After unsuccessfully ignoring the Iraq war in 2004, a great many Dems successfully ran against the war this year. There was something missing, however. Admittedly, I didn't watch every last snippet of coverage, but in what I did watched I saw no mention whatsoever of what might be called the "civil liberties" issues raised by the Iraq War (think Abu Ghraib) and the broader "war on terror" (think Gitmo and domestic electronic surveillance). Because I generally trust that politicians have a better sense of what will and won't play to public opinion than I have, I suspect that the absence of a civil liberties agenda in the recent campaign reflects the view of the American people that it's worth sacrificing some liberty and privacy for increased security, especially if the people doing nearly all of the sacrificing are aliens and other "others."
To be sure, it is not clear what a Democratic Congress could actually do on these fronts, even if it wanted to. If Congress passed a bill that substantially amended the Detainee Treatment Act of 2005 and the Military Commissions Act of 2006, Bush would likely veto it. And as to domestic surveillance, FISA already pretty clearly prohibits it. The Administration's argument is that the Authorization for Use of Military Force (AUMF) of September 2001 activated the President's supposed inherent wartime authority to engage in all manner of surveillance, notwithstanding FISA. That's a very weak argument, but again, should Congress attempt to remove all doubt by passing a bill making clear that the AUMF did not override FISA, Bush would likely veto. So the most Congress can do on these fronts is to hold hearings.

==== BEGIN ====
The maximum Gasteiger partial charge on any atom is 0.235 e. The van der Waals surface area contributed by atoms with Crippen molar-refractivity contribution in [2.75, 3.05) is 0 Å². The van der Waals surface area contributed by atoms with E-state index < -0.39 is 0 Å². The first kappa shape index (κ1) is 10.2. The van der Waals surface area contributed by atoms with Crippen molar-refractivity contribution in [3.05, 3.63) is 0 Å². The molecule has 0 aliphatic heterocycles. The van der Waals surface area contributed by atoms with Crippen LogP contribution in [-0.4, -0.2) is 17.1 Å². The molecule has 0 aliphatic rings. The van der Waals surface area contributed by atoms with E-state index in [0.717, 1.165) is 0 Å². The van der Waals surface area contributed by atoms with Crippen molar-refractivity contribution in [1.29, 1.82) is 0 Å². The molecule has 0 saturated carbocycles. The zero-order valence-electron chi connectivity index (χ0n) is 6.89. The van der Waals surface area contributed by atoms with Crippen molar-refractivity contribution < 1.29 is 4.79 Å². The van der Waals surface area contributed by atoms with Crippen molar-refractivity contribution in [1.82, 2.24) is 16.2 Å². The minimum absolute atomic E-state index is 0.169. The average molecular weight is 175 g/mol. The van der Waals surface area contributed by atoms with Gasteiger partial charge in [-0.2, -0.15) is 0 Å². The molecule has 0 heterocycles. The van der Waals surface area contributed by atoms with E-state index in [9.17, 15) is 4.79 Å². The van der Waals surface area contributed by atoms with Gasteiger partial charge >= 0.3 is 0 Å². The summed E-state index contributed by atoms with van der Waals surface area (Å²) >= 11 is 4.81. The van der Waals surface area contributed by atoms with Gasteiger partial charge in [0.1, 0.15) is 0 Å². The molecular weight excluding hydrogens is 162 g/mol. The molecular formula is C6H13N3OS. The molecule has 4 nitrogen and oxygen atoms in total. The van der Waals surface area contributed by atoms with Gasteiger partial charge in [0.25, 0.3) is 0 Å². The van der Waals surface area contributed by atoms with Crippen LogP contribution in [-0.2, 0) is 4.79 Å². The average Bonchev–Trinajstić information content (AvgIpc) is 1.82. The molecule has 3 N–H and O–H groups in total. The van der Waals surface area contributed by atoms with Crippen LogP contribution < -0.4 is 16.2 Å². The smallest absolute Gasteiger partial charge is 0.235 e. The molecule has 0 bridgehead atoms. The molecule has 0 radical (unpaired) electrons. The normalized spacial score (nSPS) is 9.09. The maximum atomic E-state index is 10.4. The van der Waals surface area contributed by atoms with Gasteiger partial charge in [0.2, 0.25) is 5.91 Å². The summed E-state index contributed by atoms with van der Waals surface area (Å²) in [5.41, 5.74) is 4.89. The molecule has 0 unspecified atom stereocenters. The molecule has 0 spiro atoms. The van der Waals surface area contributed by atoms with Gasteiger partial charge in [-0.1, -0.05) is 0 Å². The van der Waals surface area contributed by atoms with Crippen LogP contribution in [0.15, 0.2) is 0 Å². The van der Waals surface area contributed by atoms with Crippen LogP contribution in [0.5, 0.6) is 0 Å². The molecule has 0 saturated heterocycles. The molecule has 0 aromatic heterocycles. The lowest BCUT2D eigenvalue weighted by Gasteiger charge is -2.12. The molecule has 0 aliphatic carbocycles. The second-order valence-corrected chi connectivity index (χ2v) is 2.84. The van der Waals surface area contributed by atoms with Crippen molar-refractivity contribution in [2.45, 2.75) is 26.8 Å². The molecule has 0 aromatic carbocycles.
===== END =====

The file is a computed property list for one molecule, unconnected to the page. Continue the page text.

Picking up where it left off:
But I'm not even persuaded that they'll do that much, if I've rightly understood the official read of the public mood. If so, that's unfortunate, because I think the public is movable on this front. The distinction between "terrorists" and "millions of law-abiding citizens, a tiny handful of whom may or may not be linked in some way to suspected terrorists" should not be all that difficult to make clear. And on detainee treatment, I actually think that the public is uncomfortable with the idea that the U.S. routinely uses "harsh forms of interrogations." How else to explain the constant misdirection by the Administration? The public proclamations that we don't torture, the use of euphemisms, and the minimization of techniques we actually admit to using (e.g., calling waterboarding a dunk in the water) all bespeak a reluctance to say what the Administration actually supports, for fear, I think, that the public would disapprove. So I would urge the new Democratic Congress to have the courage of its convictions, if only I were persuaded that a concern for civil liberties is among the convictions of a majority therein.